6. Tell me about a time you had to confront a friend.

The interviewer is looking at how you handle sensitive situations. In any business or job, people who are articulate with their words and actions are invaluable.

There was one time when one of my friends decided to go on a trip to the Maldives. I did some research and found that a political conflict was brewing in the country and I advised her not to go there. But she was adamant about it.

So I sat her down and showed her all the news items that pointed towards the conflict and explained to her that risking your life this way wasn’t the right thing to do.

Cite this article as: Palistha Maharjan, "10 Common Behavioral Interview Questions and Answers," in Businesstopia, January 9, 2018, https://www.businesstopia.net/human-resource/10-behavioral-interview-questions-answers.

7. Describe how you handled the situation when your trustworthiness was challenged.

Disagreements are a fact of life and trust is the fuel of business. People feel hurt when someone doesn’t trust them. Some people handle the situation in a proactive and positive way while some others break down. Guess who the employers want to hire?

Once, when I was in school, I forgot to take my notebook; the very one in which I had done my assignment. The teacher asked me to submit my work and when I explained my fault she denied believing my words. My repeated efforts to explain to her that I had indeed completed my assignment failed.

I felt that my teacher would never believe in me in future if I didn’t prove my words. That’s why, during the lunchtime, I skipped my lunch, called my father and requested him to bring my notebook from home to school.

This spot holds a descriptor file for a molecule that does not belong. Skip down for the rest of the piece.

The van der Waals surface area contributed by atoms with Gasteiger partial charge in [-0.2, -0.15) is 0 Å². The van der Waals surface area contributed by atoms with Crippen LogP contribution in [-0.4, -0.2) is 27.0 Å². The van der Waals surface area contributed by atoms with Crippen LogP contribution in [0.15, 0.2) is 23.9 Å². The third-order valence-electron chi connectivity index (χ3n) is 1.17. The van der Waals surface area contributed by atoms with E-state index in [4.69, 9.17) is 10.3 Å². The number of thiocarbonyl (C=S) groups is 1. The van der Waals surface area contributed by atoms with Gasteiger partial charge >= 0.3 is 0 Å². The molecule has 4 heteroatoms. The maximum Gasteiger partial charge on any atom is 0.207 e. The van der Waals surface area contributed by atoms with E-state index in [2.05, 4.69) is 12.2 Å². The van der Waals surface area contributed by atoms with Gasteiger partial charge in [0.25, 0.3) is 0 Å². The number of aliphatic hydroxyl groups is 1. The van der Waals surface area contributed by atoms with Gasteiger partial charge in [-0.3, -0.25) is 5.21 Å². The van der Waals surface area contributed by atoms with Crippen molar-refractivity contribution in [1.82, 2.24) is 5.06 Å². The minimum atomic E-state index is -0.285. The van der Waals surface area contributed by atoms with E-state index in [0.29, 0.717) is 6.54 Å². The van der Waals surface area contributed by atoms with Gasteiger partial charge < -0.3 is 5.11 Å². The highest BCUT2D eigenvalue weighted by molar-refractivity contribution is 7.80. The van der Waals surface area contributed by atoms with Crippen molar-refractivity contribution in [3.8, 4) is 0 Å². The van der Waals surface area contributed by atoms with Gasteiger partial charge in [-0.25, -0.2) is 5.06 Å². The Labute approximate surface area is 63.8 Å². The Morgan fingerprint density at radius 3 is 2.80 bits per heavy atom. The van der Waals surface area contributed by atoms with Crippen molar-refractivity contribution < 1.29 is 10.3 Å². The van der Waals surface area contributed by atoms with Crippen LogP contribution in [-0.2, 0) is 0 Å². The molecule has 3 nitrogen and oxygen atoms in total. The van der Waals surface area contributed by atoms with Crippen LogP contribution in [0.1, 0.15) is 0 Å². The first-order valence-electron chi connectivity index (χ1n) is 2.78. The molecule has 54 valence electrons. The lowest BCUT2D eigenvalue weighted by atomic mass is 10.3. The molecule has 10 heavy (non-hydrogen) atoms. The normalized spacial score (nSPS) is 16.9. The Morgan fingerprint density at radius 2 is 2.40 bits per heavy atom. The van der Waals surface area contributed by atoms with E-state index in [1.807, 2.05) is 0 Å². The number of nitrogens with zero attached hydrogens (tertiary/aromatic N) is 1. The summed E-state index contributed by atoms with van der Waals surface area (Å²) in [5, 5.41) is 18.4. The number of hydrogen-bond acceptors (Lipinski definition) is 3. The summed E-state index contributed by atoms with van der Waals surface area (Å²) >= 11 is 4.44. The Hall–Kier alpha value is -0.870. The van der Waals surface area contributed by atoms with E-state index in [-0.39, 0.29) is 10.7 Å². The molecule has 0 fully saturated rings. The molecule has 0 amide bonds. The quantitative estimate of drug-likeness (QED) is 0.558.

Maybe it was the tone of urgency in my voice that persuaded him and he brought my notebook to me. I showed it to my teacher before the school hour ended and prevented the trust from being broken.

8. When you worked on multiple projects, how did you prioritize the projects?

The picture shows an urgent/important matrix.

Multitasking is a valuable skill to have in today’s job market. More and more jobs demand this ability. But multitasking is inefficient and your ability to triage what is urgent and what is important can set you apart.

I had once read about the Important/Urgent matrix. The matrix consists of 4 boxes; Important and Urgent (Q1), Urgent but not Important (Q2), Important but not Urgent (Q3), and Not Important and not Urgent (Q4). You place all your tasks strategically into the most appropriate box, where Q1 tasks would be done first and Q4 tasks would be completed last. I followed the same rule.

9. Have you had to convince a team to work on a project they weren’t excited about? How did you do it?

When you are working in a team, staying motivated yourself is not enough. Your capability to stimulate the people around you also matters.

In the recent past, my band was offered a gig at a venue that wanted us to play songs we didn’t like much. We needed cash to buy better gadgets but everyone in the band felt that it wouldn’t be dignified.

I sat down with everyone and convinced them that, to perform the music we love and do it better than everyone else we needed the gadgets. One by one, all the band members were convinced and we finally played at the venue. We bought some good gadgets later and the whole team felt good about the whole experience.

10. Have you handled a difficult situation with a client, with a supervisor or with another department? How?

The ability to deal with people is the most underrated quality that is often overlooked in your GPA.

I once had to develop software for a company (client). During the process, I needed to fix a bug that required me to get access to some files which were owned by another team. I emailed the team leader regarding the issue but I got no response. So I kept emailing but all they would do was keep me waiting.

On the other hand, the client was getting impatient and I realized that the situation can worsen. I escalated the issue to my immediate superior and he talked directly with the project leader of another team. That way, the other team prioritized my request and the issue was solved before the situation got out of hand.